>> Easterly winds.  At mid and high lats, however, the ocean would have
>> been filled with shallow eddies that were variable in both intensity
>> and position and would have been the means for transporting equatorial
>> heat northward.  The larger, more deeply penetrating eddies would have
>> been steered by bathymetry.  Furthermore, dramatically different ocean
>> water densities from those of today would have had a huge impact on
>> ocean circulations... K climate simulations indicate that for various
>> reasons, half of the entire ocean surface and deep water would have
>> had nearly the same density... Therefore, storm and wind-generated
>> eddies were the main pumps that moved water up and down the column
>> (unlike today's system driven by huge basin-crossing conveyors). This
>> eddy-ocean would have therefore lacked the highly-developed structure
>> we see in today’s stratified ocean... so the vertical circulation
>> would have been more local and chaotic. This happens to be a good
>> explanation for why there were periodic widespread anoxic events in
>> the K ocean. The present ocean structure is kept the way it is because
>> of constant wind systems, which in turn depend on the high degree of
>> stability in atmospheric pressure systems located in the polar
>> regions… which are forced by permanent icecaps... all of which the K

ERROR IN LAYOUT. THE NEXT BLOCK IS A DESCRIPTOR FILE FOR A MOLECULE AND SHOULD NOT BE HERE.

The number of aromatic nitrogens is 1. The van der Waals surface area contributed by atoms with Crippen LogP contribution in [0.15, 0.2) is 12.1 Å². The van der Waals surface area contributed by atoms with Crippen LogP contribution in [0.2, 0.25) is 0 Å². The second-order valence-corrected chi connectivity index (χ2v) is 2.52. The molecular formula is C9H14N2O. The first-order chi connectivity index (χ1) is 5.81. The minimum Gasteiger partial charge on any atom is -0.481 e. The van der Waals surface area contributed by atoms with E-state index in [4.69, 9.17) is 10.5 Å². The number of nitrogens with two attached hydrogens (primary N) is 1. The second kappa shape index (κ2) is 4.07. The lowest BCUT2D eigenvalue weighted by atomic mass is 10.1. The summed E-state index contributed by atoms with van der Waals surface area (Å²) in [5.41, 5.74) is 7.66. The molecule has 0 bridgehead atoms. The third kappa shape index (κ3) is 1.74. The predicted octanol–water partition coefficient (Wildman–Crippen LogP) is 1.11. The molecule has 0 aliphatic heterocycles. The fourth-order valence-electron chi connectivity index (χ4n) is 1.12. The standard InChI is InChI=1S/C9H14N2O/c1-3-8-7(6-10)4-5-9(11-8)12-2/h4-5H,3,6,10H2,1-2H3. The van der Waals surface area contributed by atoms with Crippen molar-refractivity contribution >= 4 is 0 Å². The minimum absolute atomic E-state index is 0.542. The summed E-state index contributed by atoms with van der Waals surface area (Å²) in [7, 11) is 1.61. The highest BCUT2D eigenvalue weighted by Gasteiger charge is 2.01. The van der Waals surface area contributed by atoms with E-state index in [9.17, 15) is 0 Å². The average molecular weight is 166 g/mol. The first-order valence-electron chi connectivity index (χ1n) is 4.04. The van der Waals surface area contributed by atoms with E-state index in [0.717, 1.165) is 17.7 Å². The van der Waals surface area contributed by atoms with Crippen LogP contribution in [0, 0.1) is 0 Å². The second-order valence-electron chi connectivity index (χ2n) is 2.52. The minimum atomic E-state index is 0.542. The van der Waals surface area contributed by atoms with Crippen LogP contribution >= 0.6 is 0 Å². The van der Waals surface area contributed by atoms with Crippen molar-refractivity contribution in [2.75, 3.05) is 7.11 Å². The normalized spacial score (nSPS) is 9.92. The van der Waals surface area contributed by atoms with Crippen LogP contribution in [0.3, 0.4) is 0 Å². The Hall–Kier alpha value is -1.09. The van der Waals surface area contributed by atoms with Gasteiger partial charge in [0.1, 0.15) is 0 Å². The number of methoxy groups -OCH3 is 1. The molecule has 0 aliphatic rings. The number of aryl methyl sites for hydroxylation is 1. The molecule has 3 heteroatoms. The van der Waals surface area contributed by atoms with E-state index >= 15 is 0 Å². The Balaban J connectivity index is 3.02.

>> lacked…
>>
>> So anyway… There was no Gulf Stream.  The Gulf Stream came into being
>> only after North and South America were connected via the Isthmus of
>> Panama... a mere 5 mya.  Prior to that time, North and South America
>> were not connected... a gap called the Central American Seaway allowed
>> warm tropical waters to flow between the Atlantic and Pacific Oceans.
>> The formation of the Isthmus of Panama partitioned the Atlantic and
>> Pacific Oceans, fundamentally changing global ocean circulation, and
>> in consequence global climate/weather...  The Pacific and Atlantic
>> salinities, which were once nearly the same, greatly diverged, with
>> the Pacific becoming relatively fresher, salinity steadily increased
>> in the Atlantic (Trade Winds also came about at roughly this time),
>> and over time the new northward-diverted current called the Gulf
>> Stream intensified, transporting a more warm, salty water mass high
>> into northern latitudes, where it was cooled by Arctic winds until it
>> became dense enough to sink to the ocean floor... giving birth to the
>> Ocean Conveyor, which in turn intensified the Gulf Stream in a
>> feedback loop that pulled even more water northward.
>>
>> Kris
>>
>>
>> On Tue, Dec 20, 2011 at 2:55 PM, Renato Santos <dracontes@gmail.com> wrote:
>>> Dan,
>>>
>>> It really depends on the ocean currents,
>>> http://en.wikipedia.org/wiki/File:Corrientes-oceanicas.gif , and
>>> prevailing winds, http://en.wikipedia.org/wiki/Atmospheric_circulation
>>> : if there was a Gulf Current established by then I would expect a
>>> similar climate pattern, albeit accommodating for the interior sea
>>> way, with a tropical southeastern coast drying progressively
>>> northwards and inland.
>>>
>>> --
>>> Renato Santos
>>> http://dracontes.deviantart.com